Relevant legislation and responsible minister
Australia’s product safety laws are found in both the common law and federal and state legislation. The main statutory provisions prescribing product safety requirements are contained in Parts 3-3 (Safety of consumer goods and product-related services) and 3-4 (Information standards) of the Australian Consumer Law (ACL). The ACL forms Schedule 2 to the Competition and Consumer Act 2010 (Cth) (CCA). The CCA commenced on 1 January 2011, replacing the Trade Practice Act 1974 (Cth) (TPA). The various state and territory fair trading legislation incorporates the provisions of the ACL, in an attempt to establish a single, national law concerning consumer protection and fair trading.
While the provisions of the TPA applied only to corporations engaged in trade and commerce, or interstate business ventures, the ACL effectively applies to individuals partnerships, businesses and corporations.
The product safety provisions of the ACL cover the:
- publication of public warning notices with regard to potentially dangerous goods (section 129);
- banning of unsafe goods (sections 109 and 114);
- making of product information standards (section 134);
- compulsory recall of unsafe goods (sections 122 to 127);
- notification to the authorities of voluntary recalls (section 128); and
- mandatory reporting requirements on suppliers of consumer goods and services (sections 131 and 132).
The federal minister responsible for consumer protection is the minister for Small Business (the minister). The minister relies on the Australian Competition and Consumer Commission (ACCC) to monitor and audit the effectiveness of product recalls of general consumer goods. The ACCC is also responsible for the investigation, and prosecution, of breaches of the CCA.
Legislative safety requirements and powers of the minister
Under the ACL, consumer goods must comply with:
- relevant product safety standards (section 106); and
- relevant product information standards (section 136).
Under section 104 of the ACL, the minister is entitled to publish product safety standards where reasonably necessary to prevent or reduce the risk of injury to any person. These standards may include requirements as to:
- performance, composition, contents, methods of manufacturing or processing, design, construction, finish or packaging of the goods;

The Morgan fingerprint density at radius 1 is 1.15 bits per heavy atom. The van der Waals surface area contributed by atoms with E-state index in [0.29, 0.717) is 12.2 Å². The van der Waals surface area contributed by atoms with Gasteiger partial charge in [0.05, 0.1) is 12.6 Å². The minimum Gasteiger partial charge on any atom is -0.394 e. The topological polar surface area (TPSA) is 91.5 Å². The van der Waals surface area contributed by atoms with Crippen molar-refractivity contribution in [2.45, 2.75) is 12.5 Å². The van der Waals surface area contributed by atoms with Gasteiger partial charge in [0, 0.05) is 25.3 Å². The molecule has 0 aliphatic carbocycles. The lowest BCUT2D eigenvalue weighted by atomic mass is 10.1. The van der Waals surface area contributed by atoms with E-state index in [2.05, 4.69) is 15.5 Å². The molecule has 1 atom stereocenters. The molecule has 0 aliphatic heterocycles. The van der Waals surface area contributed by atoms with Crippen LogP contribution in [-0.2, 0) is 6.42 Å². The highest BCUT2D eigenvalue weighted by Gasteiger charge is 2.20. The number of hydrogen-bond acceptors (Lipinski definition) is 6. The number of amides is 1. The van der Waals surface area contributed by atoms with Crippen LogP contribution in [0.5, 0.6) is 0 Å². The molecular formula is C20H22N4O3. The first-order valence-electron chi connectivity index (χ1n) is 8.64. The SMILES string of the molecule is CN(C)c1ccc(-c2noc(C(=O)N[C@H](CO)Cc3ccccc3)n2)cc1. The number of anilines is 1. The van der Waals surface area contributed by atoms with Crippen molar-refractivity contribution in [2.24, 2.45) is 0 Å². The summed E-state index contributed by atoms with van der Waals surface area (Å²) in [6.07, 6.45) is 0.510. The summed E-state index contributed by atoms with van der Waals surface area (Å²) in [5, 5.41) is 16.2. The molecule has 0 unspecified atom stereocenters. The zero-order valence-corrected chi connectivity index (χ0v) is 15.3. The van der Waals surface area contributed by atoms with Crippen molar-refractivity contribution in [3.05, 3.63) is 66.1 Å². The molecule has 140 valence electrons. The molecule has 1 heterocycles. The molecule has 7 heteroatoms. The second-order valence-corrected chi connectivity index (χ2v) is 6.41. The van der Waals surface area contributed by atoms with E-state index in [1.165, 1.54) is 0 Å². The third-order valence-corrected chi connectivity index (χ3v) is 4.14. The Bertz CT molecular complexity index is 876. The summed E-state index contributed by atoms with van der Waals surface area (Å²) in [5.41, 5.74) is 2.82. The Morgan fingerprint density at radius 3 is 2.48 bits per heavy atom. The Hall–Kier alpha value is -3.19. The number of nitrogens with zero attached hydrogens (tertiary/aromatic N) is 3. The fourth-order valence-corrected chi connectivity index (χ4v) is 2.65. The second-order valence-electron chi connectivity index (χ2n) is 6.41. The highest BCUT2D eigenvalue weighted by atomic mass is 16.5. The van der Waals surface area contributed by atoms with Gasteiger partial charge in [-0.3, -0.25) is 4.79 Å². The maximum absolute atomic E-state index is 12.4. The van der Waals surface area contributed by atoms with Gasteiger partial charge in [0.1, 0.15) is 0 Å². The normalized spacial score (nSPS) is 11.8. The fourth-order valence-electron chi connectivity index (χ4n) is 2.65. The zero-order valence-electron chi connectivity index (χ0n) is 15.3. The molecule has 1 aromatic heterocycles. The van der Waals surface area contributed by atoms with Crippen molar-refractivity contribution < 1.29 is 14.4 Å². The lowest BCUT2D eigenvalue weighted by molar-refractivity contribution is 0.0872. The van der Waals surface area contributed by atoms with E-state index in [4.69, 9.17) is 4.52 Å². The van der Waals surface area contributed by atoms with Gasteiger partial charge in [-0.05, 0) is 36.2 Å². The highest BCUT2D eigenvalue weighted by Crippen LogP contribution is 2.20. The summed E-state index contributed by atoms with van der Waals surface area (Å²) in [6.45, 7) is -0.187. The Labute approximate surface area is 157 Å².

- testing of the goods either during or after the completion of manufacturing or processing; and
- the form and content of markings, warnings or instructions to accompany the goods.
Similarly, under section 134 of the ACL the minister is entitled to publish product information standards in respect of goods (not just consumer goods). These standards may set such requirements as:
- the content of information about goods;
- the provision of specified information; and
- the form and manner in which that information is to be disclosed.
Section 105 of the ACL allows the minister to declare all or part of a standard prepared or approved by Standards Australia International Limited or by a prescribed association or body to be a consumer product safety standard for the purposes of section 104. A similar provision exists in respect of information standards (section 135).
The ACL prohibits the manufacture, possession, control and supply (or offer of supply) of consumer goods that do not comply with safety standards (section 106). Goods that fail to meet these requirements may be subject to a compulsory product recall (section 122).
Under section 129 of the ACL, the responsible minister can declare goods to be unsafe where they are of a particular kind that will or might cause injury to any person, or a reasonably foreseeable use (including a misuse) of those goods will or may cause injury to any person. A notice declaring goods to be unsafe remains in force for 18 months. Thereafter, the minister may impose a permanent ban on the goods.
The compulsory product recall mechanism contained in the ACL is discussed in detail below.
Finally, the ACL has introduced a mandatory reporting requirement on suppliers of consumer goods and product-related services (sections 131 and 132). The supplier has two days to provide the written notification to the minister if it becomes aware of the death, serious injury or illness of any person and:
- considers that this incident was caused, or may have been caused, by the use or reasonably foreseeable misuse, of the goods or services; or
- becomes aware that a person other than the supplier considers that the incident was caused, or may have been caused, by the use or reasonably foreseeable misuse, of the goods or services.
In addition to the product safety provisions of the ACL, specific safety requirements and guidelines exist for certain types of products. For example:
- medicines and medical devices are regulated by the Therapeutic Goods Administration (TGA) under the Therapeutic Goods Act 1989 (Cth) (www.tga.gov.au);
- food must meet the requirements set out in the Australia New Zealand Food Standards Code (Food Standards Code). The Food Standards Code is developed and administered by Food Standards Australia New Zealand (a binational government agency deriving its power from the Food Standards Australia New Zealand Act 1991 (Cth)), and is enforced by the various state and territory health departments (www.foodstandards.gov.au);
- motor vehicles and motor vehicle parts are regulated by the Federal Department of Infrastructure, Transport, Regional Development and Local Government (https://www.infrastructure.gov.au/vehicles/recalls/index.aspx);
- electrical and gas supply and products are regulated by state and territory electrical and gas regulators (www.erac.gov.au and www.gtrc.gov.au); and
- agricultural and veterinary products are regulated by the Australian Pesticides and Veterinary Medicines Authority (www.apvma.gov.au).
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